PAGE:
John Adams’ ghost then warned:

“Don’t allow bad jurors to poison the well. Don’t allow good jurors to hang themselves.”

Every so often, a juror will land in the jury box who might single-handedly turn the tide in favor of your client. Perhaps they believe in the wholly Constitutional doctrine of jury nullification. Perhaps they take issue with the state prosecuting “victimless crimes” (these jurors are easy to spot, given their love of wearing sunglasses indoors). Perhaps they have heard or experienced too many colorful stories of police harassment. Unfortunately for my client, these jurors disqualify themselves through their pathological honesty; the judge will ask them if they can be fair, and they will answer honestly that they cannot give the state or its agents a fair shake.

In contrast, the retired police officer, the concerned mother who worries that acquitting your client will endanger her children, and the victim of a crime committed by a guy who looks alot like my client, will all assure themselves and the court that they can nevertheless be fair and impartial jurors in my client’s case. These magic words will keep them in the jury pool until I dismiss them myself.

No matter which group a juror falls into, he or she will talk for as long as I let them. I only need to hear a handful of words before I sort these jurors into one of the two categories. The favorable jurors will blurt out their inability to be fair if given enough opportunity, and the biased jurors will spout endless unfounded prejudice into the jury pool in the same amount of time. For the sake of everyone’s patience, I need to identify who goes in which box as soon as possible. If I tarry, the few good jurors will disqualify themselves. In that same amount of time, the bad jurors will spew their sewage into the rest of my jury pool.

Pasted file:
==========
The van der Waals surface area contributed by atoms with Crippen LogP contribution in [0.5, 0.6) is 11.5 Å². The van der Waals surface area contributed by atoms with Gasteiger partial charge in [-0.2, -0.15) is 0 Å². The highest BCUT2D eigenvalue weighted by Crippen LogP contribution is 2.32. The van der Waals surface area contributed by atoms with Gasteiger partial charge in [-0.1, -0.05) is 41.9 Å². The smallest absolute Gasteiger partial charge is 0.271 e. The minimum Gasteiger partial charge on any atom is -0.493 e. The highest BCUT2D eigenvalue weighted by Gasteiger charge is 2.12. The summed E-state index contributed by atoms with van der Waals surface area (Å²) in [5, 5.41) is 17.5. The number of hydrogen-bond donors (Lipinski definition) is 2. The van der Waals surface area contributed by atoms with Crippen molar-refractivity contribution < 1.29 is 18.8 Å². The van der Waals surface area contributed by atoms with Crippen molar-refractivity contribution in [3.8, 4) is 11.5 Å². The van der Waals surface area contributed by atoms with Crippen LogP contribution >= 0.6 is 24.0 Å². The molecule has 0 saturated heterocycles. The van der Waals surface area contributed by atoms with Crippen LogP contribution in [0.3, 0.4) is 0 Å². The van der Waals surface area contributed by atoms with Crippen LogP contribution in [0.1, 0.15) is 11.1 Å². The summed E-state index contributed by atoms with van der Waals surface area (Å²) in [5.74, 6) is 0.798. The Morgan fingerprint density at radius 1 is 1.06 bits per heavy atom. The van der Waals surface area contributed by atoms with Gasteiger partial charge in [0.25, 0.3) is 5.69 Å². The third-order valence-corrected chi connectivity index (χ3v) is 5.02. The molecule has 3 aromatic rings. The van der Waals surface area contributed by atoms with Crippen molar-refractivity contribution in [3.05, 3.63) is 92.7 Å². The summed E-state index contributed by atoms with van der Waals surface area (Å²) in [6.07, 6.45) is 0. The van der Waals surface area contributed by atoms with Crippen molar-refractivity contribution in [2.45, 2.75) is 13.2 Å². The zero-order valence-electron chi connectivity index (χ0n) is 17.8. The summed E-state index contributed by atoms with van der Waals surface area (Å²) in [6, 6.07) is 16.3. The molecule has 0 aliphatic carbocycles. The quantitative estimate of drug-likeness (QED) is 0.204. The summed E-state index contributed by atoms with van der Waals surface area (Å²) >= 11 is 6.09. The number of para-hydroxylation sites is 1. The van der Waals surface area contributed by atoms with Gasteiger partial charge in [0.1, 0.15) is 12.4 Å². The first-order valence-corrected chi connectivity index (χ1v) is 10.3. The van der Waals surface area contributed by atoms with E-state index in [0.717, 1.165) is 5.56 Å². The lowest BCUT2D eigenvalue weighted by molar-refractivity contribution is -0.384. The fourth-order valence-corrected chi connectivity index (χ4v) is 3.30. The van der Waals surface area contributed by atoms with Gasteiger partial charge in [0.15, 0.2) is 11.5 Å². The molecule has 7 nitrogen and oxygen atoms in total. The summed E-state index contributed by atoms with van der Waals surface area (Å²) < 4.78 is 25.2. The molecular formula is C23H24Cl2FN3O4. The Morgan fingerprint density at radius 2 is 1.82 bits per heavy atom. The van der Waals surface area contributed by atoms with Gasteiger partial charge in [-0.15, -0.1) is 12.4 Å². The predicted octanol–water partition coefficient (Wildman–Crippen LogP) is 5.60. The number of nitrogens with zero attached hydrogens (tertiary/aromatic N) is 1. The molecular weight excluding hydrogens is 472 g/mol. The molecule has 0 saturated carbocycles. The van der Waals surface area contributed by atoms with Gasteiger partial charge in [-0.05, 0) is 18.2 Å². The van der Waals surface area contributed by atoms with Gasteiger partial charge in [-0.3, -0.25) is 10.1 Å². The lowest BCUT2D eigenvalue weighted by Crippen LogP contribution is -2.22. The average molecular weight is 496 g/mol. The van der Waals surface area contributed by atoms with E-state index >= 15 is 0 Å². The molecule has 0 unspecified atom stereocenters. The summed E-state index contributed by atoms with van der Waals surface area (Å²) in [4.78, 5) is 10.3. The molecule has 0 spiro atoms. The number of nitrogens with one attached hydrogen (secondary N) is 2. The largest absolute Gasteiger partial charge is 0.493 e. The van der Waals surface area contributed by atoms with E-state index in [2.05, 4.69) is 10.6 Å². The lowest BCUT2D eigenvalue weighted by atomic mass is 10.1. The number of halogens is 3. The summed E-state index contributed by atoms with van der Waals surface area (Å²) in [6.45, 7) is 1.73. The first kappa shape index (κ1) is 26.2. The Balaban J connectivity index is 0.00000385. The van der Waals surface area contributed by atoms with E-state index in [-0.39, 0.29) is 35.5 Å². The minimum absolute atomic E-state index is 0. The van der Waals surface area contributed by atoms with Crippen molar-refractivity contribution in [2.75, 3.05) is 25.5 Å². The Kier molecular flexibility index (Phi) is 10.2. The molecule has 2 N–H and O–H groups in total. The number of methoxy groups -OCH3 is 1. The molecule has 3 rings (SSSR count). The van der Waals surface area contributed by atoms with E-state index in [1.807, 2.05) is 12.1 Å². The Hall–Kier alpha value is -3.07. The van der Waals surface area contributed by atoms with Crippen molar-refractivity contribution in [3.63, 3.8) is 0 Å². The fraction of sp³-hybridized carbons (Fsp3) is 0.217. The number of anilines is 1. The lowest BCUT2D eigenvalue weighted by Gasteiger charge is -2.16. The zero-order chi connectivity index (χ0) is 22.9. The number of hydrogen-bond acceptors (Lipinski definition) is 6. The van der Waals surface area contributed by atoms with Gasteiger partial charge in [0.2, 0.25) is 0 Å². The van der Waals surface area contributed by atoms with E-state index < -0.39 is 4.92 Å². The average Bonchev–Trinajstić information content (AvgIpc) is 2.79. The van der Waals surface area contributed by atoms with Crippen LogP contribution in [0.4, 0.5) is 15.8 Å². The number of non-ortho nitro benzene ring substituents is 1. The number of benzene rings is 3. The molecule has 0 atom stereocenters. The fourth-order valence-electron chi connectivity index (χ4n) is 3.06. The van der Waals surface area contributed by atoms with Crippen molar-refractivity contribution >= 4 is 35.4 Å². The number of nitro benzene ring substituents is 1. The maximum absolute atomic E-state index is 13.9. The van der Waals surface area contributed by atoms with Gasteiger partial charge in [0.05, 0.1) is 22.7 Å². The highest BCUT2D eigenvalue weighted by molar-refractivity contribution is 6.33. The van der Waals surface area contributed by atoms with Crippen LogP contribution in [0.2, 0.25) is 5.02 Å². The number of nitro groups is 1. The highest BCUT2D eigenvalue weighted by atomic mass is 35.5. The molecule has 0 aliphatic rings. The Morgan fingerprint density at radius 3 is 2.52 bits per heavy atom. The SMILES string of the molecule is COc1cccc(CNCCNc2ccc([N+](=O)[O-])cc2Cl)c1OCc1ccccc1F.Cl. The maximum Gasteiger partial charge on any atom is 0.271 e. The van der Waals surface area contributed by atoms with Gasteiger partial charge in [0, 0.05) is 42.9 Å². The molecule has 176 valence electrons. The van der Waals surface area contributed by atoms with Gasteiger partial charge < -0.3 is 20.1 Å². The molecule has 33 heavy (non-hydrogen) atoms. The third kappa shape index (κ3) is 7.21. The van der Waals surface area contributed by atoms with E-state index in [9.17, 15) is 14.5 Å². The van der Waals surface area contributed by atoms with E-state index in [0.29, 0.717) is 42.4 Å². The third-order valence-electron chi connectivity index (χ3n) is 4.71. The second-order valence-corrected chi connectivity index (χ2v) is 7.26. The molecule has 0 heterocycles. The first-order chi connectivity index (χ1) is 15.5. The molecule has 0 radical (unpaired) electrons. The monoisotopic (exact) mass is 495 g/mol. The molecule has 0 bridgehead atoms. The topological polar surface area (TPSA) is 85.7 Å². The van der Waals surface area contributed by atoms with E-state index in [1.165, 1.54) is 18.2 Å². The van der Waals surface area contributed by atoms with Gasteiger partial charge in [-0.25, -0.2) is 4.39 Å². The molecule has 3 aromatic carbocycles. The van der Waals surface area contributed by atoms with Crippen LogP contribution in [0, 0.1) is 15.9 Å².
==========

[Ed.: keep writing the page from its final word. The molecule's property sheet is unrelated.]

And then, the long con:

“Delay the inevitable; sew discord.”

A jury cannot render a verdict of guilty unless all 12 agree. But to save my client, I need not convince all 12 of my client’s innocence. I simply need to keep them from agreeing with each other. A jury that cannot reach a unanimous verdict is called a hung jury; prosecutors often react to hung juries with a drastically reduced plea bargain. In a handful of cases that result in a hung jury, charges are dismissed outright. A hang is often a more attainable outcome than an acquittal and as good as a win for my client.

With this in mind, I began to question my jurors. I did my best to hear at least one original thought – not in the form of “yes” or “no” – from everyone in the jury box. I did not have time to actually know these people. I did, however, have just enough time to stereotype that person. I asked about their work lives to see if they had ever found themselves standing up to a group of their peers. I imagined potential arguments among the prospective jurors in my head, and I decided which jurors would create the most plausible stew for dischord.